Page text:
Play it again, Sam 13 December 2019 Sam Harrison returns to the floor at Hammersmith’s Riverside Studios, where his brasserie is set to be a blockbuster
In this week's issue... Play it again, Sam Sam Harrison returns to the floor at Hammersmith’s Riverside Studios, where his brasserie is set to be a blockbuster
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Bigger and better

01 January 2000
Bigger and better

By Jim Budd

This year's London Wine Trade Fair spilled over into two halls at Olympia. The days when it could be fitted into a couple of floors of the Kensington Roof Garden building are long gone. It continues to grow, attracting visitors from many parts of Europe and the USA as well as the UK.

Exhibitor Western Wines (01746 789411) is one of the new-style companies that works closely with its suppliers in the vineyard and winery. Worth looking at is the Highfield Estate in Marlborough, New Zealand. The straight Highfield Chardonnay 1997 (£53.70 for six) is attractively buttery with intriguing yeast flavours in the background. Much more expensive is the rich and complex Optima Chardonnay 1996 (£75 for six). Ian Naudé is the new name to try from the Western Wines stable. The Capel Court Cabernet Sauvignon (unwooded) 1998 (£40) has delicious blackberry fruit. Watch out for the Cabernet Sauvignon 1998 and Shiraz 1998 under Naudé's Linton Park label.

We have become blasé about Australian wines, but Vasse Felix from Margaret River in Western Australia (Negotiants Europe, 01582 462859) has a good range of wines. Prices go from £65.50 for six for the soft and supple Cabernet Sauvignon/Merlot, through £77 for the crisp, lemony Sémillon, to £85 for the 1996 Heytesbury, a concentrated but supple Bordeaux blend. This is cheap compared with the prices the Bordelais want for their unexceptional 1997 en primeur clarets.

You may have dismissed Israeli wine, but this is a mistake, as the wines from Golan Heights Winery (Hallgarten Group, 01582 722538) show. They are well made and the top Yarden reds have the potential to age. The 1995 Yarden Cabernet Sauvignon is £113.88 and the lighter Gamla Cabernet Sauvignon, the second label, is £77.88.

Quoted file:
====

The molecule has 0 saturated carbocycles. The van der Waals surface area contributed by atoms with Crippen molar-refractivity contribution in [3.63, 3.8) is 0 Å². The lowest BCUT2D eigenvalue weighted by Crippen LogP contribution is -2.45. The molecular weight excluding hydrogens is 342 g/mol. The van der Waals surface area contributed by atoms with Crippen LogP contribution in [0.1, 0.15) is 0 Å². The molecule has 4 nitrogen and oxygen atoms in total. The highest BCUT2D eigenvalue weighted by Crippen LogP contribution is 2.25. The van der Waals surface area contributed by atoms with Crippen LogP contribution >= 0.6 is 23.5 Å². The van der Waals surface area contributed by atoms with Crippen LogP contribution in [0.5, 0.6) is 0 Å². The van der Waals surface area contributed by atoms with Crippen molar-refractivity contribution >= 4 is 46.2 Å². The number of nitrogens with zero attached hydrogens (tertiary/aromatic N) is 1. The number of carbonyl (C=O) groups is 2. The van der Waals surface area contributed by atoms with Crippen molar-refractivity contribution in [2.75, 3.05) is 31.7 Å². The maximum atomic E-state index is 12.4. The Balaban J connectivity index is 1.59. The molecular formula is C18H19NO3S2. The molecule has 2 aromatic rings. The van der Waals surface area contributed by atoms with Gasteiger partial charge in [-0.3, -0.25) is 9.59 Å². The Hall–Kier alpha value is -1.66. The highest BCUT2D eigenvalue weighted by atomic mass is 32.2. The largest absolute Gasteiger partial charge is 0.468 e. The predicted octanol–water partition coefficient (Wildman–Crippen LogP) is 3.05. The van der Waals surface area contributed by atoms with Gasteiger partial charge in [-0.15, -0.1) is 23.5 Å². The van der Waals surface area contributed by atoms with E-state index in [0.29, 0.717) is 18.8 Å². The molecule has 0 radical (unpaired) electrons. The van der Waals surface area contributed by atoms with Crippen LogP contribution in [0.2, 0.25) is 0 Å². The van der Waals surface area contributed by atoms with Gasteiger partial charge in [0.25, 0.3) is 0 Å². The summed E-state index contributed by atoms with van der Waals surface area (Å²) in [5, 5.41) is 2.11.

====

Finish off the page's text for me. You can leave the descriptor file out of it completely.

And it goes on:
Several interesting new companies were launched at the fair. Croxson & Cousin Vintners (0181-337 9411) majors in Portugal, Spain and Slovenia where the reds from the Vipava Co-op offer good value. From Spain, I particularly liked the Crianza de Mazuelo (about £55).

Robin Crameri MW and Fraser Williamson have formed Fraser Crameri Associates (01580 200304). It is concentrating on French wines, especially those from the Midi. From the Minervois, it has Domaine de Fontbertière 1995 (£41.90), a mouth-filling red in a more soberly clad bottle than is normal from the US owner, "Big Frank" Chludinski. The Vin de Pays des Collines de la Moure 1997 in litre bottles (£40 per six) has soft cherry- and plum-flavoured fruit and is a strong candidate for a wine by the glass.

Nick Dymoke-Marr, formerly buyer for Asda, has formed Orbital Wines (01455 556161), which is offering some sharply modern ranges including Porcupine Ridge (South Africa) and Pyramid (California) that would suit a bistro/ brasserie operation.

Finally, the soft, fresh and lemony Chardonnay-dominated Signature (£69) was launched by Nicolas Feuillatte (Thierry's Wine Services, 01794 507100). This is a joint-venture Champagne blended by the Champagne house and Australian wine-maker Andrew Garrett.

Next week: part two of Caterer's preview of the fair

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